The rapid transfer of servicing obligations can take a toll whenever a new mortgage servicer unexpectedly sees losses stemming from issues that developed before it took over the servicing function.
Analysts with Moody’s Credit Outlook provided a perfect example of this, saying last week $1 billion in losses "were retroactively" recognized on 170 U.S. residential mortgage-backed securitizations due to losses from principal forbearance modifications enacted by the loans' previous servicer, Homeward Residential Inc.
Those actions were taken prior to July 2012, but they didn’t shock the new servicer, Ocwen Loan Servicing, until last week. Ocwen took over the servicing in December 2012 without realizing the existing risk.
"The delay in recognizing losses allowed mezzanine bonds to continue receiving interest payments, thereby reducing excess spread available to amortize more senior bonds," said Moody’s in its latest credit outlook. "The sudden write-down also affects some senior bonds whose payment priorities are now more likely to change earlier than previously expected."
Moody’s says in 50 of the deals, losses reached above $10 million each.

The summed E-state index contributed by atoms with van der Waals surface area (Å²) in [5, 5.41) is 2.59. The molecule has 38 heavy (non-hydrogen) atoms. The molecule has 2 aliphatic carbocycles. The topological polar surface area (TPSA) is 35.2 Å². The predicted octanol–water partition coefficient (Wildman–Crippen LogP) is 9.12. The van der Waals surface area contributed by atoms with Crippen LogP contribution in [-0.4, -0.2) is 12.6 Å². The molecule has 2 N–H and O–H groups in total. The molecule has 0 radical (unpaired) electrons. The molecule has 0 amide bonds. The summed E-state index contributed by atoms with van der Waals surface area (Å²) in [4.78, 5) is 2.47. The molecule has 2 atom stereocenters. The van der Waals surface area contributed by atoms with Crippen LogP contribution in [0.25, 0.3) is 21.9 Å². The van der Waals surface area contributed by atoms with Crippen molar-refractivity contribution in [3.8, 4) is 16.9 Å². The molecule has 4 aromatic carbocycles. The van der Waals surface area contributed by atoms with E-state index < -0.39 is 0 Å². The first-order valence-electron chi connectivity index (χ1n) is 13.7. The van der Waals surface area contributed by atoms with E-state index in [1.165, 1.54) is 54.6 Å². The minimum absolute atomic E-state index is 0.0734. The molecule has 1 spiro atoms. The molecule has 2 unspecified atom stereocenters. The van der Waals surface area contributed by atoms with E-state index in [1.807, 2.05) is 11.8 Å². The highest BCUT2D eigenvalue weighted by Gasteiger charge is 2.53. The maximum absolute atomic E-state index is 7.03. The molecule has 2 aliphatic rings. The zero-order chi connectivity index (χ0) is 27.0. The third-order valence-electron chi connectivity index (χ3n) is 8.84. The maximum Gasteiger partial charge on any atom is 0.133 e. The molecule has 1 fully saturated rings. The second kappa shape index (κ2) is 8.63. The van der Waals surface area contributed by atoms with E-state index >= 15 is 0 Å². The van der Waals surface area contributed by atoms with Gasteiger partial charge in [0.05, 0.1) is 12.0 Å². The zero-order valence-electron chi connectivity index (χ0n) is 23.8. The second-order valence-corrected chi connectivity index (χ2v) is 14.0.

About 13 transactions saw losses exceed $30 million each, while another 57 transactions saw losses in the $1 million-to-$10 million range.
Moody’s says Home Affordable Modification Program guidelines from 2009 require servicers to treat any forborne principal on loan mods as realized losses. For the deals in question, that didn't happen until last month.
Ocwen calls it an unusual one-time occurrence and does not expect more losses from old forbearance modifications, Moody’s claims.
Issues related to the transfer of servicing assets have concerned ratings agencies for a while. The questions ratings analysts often ask revolve around how easy it is to board, streamline and manage massive servicing transfers at once.
The Consumer Financial Protection Bureau even released guidance in February giving servicers a heads up on how to safely transfer MSRs — a move that showed growing impatience with some of the risks associated with the process.